Monday, January 21, 2008

King Remembrance, Opera, and Teeth

Yikes -- now Fritzy needs dental work. Papa discovered two loose teeth last week, but we had to wait until this current round of $100 antibiotics was completed before we could schedule him for surgery. Tomorrow morning he gets a full dental -- with all the requisite testing required for an old dog to have anesthetic. We can count on at least another $400+ going on the vet's new limo

Tonight, however, we are meeting friends to experience opera night at a local upscale restaurant. Our little cowtown actually has a Puccini group -- young performers who go around and sing Tosca and Turandot and La Boheme. We read that a trendy mid-town restaurant had them perform on the third Monday of every month - and of course, we had to make reservations. Hubby won't eat the food (they have an online menu that is clearly not made for his tastes) but we hope the singing will be lots of fun.

Finally -- don't forget that today we celebrate Martin Luther King's birthday. If you're home tonight the PBS stations are broadcasting a show that is worthy of King's birthday. Here's what my friend, and attorney, sent in an e-mail:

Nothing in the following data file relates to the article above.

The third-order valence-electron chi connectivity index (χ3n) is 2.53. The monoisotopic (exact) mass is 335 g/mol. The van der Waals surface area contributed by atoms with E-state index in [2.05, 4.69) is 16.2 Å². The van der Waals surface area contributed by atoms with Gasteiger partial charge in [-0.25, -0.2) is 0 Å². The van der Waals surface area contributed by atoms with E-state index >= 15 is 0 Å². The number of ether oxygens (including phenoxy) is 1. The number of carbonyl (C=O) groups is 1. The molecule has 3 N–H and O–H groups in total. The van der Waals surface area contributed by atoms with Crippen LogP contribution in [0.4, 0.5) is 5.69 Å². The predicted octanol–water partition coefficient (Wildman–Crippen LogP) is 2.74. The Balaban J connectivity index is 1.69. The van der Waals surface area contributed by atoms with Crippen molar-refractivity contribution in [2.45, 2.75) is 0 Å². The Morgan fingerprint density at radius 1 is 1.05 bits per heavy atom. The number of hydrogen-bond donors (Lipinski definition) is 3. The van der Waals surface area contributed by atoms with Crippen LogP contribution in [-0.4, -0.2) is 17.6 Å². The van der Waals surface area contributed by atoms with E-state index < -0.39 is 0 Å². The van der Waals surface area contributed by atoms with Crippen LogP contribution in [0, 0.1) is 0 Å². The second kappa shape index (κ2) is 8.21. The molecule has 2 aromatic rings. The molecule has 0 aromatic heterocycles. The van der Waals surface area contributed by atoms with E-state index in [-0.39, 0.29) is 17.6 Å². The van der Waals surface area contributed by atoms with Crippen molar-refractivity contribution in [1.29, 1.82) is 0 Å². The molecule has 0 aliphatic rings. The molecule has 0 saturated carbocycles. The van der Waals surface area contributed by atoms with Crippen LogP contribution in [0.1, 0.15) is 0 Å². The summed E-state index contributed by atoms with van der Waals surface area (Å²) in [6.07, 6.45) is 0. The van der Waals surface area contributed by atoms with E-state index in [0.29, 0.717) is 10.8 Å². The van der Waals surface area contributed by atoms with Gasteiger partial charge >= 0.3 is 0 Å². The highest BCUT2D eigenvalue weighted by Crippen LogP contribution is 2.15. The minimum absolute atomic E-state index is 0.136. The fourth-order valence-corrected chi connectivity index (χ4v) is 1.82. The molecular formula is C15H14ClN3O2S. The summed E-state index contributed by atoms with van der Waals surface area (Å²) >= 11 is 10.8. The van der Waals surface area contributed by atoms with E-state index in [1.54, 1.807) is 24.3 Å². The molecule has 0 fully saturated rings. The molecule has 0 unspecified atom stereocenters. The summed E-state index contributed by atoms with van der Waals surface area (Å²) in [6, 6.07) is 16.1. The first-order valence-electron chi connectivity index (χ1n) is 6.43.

Don't miss tonight's PBS show (9 p.m. here in the Heartland) on Sargent Shriver, JFK’s brother-in-law, Director of the Peace Corps, McGovern’s 1972 running mate, etc. I recently read that Shriver was among the most liberal of all the Kennedy advisers. During the 1960 campaign, Martin Luther King was imprisoned in Georgia or Alabama on a ridiculous probation violation. Just a couple of the Kennedy people wanted JFK to do something, to say something. One of them called Sargent Shriver because they knew he would feel the same way.

Shriver agreed it would be good, but said that the major JFK advisers would veto it. So, Shriver waited in the evening until they all left. He went with JFK to his hotel room. When the two of them were all alone, Shriver told Kennedy that he had the phone number to Coretta Scott King and suggested that JFK call her just to say that he was thinking about her and that he knew this was difficult and he regretted that. JFK said, “What the hell, that sounds like the decent thing to do.” So, the call was made, and Mrs. King was deeply touched. Up to that point, MLK, Sr. had been supporting Nixon, but this call changed all that. That call turned out to be huge in swinging a lot of public opinion to JFK.

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